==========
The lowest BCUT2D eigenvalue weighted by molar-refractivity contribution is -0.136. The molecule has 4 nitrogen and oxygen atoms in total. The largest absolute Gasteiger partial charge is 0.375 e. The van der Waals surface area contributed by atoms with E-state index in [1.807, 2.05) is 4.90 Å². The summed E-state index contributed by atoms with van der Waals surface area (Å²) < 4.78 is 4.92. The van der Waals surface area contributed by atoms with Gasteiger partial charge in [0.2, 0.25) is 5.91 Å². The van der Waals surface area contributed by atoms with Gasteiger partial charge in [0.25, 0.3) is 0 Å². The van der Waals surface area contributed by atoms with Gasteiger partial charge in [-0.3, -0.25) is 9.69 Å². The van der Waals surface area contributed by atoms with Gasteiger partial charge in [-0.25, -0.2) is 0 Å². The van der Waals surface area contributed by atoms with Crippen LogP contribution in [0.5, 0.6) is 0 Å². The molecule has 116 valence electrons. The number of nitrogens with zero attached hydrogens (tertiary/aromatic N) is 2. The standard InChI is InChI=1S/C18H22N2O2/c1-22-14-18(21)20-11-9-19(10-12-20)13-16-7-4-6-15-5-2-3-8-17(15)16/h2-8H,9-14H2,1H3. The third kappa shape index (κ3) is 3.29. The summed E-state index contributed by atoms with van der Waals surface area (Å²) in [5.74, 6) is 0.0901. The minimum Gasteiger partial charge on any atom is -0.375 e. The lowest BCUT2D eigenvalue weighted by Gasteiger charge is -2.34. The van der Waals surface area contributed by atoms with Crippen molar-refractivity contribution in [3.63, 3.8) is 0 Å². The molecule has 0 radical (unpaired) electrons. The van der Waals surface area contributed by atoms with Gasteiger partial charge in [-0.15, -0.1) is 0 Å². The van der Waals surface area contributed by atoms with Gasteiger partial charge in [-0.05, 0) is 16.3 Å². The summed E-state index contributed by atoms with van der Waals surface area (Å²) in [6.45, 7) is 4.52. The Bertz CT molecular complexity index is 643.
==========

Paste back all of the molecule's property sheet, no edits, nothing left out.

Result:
The lowest BCUT2D eigenvalue weighted by molar-refractivity contribution is -0.136. The molecule has 4 nitrogen and oxygen atoms in total. The largest absolute Gasteiger partial charge is 0.375 e. The van der Waals surface area contributed by atoms with E-state index in [1.807, 2.05) is 4.90 Å². The summed E-state index contributed by atoms with van der Waals surface area (Å²) < 4.78 is 4.92. The van der Waals surface area contributed by atoms with Gasteiger partial charge in [0.2, 0.25) is 5.91 Å². The van der Waals surface area contributed by atoms with Gasteiger partial charge in [0.25, 0.3) is 0 Å². The van der Waals surface area contributed by atoms with Gasteiger partial charge in [-0.3, -0.25) is 9.69 Å². The van der Waals surface area contributed by atoms with Gasteiger partial charge in [-0.25, -0.2) is 0 Å². The van der Waals surface area contributed by atoms with Crippen LogP contribution in [0.5, 0.6) is 0 Å². The molecule has 116 valence electrons. The number of nitrogens with zero attached hydrogens (tertiary/aromatic N) is 2. The standard InChI is InChI=1S/C18H22N2O2/c1-22-14-18(21)20-11-9-19(10-12-20)13-16-7-4-6-15-5-2-3-8-17(15)16/h2-8H,9-14H2,1H3. The third kappa shape index (κ3) is 3.29. The summed E-state index contributed by atoms with van der Waals surface area (Å²) in [5.74, 6) is 0.0901. The minimum Gasteiger partial charge on any atom is -0.375 e. The lowest BCUT2D eigenvalue weighted by Gasteiger charge is -2.34. The van der Waals surface area contributed by atoms with Crippen molar-refractivity contribution in [3.63, 3.8) is 0 Å². The molecule has 0 radical (unpaired) electrons. The van der Waals surface area contributed by atoms with Gasteiger partial charge in [-0.15, -0.1) is 0 Å². The van der Waals surface area contributed by atoms with Gasteiger partial charge in [-0.05, 0) is 16.3 Å². The summed E-state index contributed by atoms with van der Waals surface area (Å²) in [6.45, 7) is 4.52. The Bertz CT molecular complexity index is 643.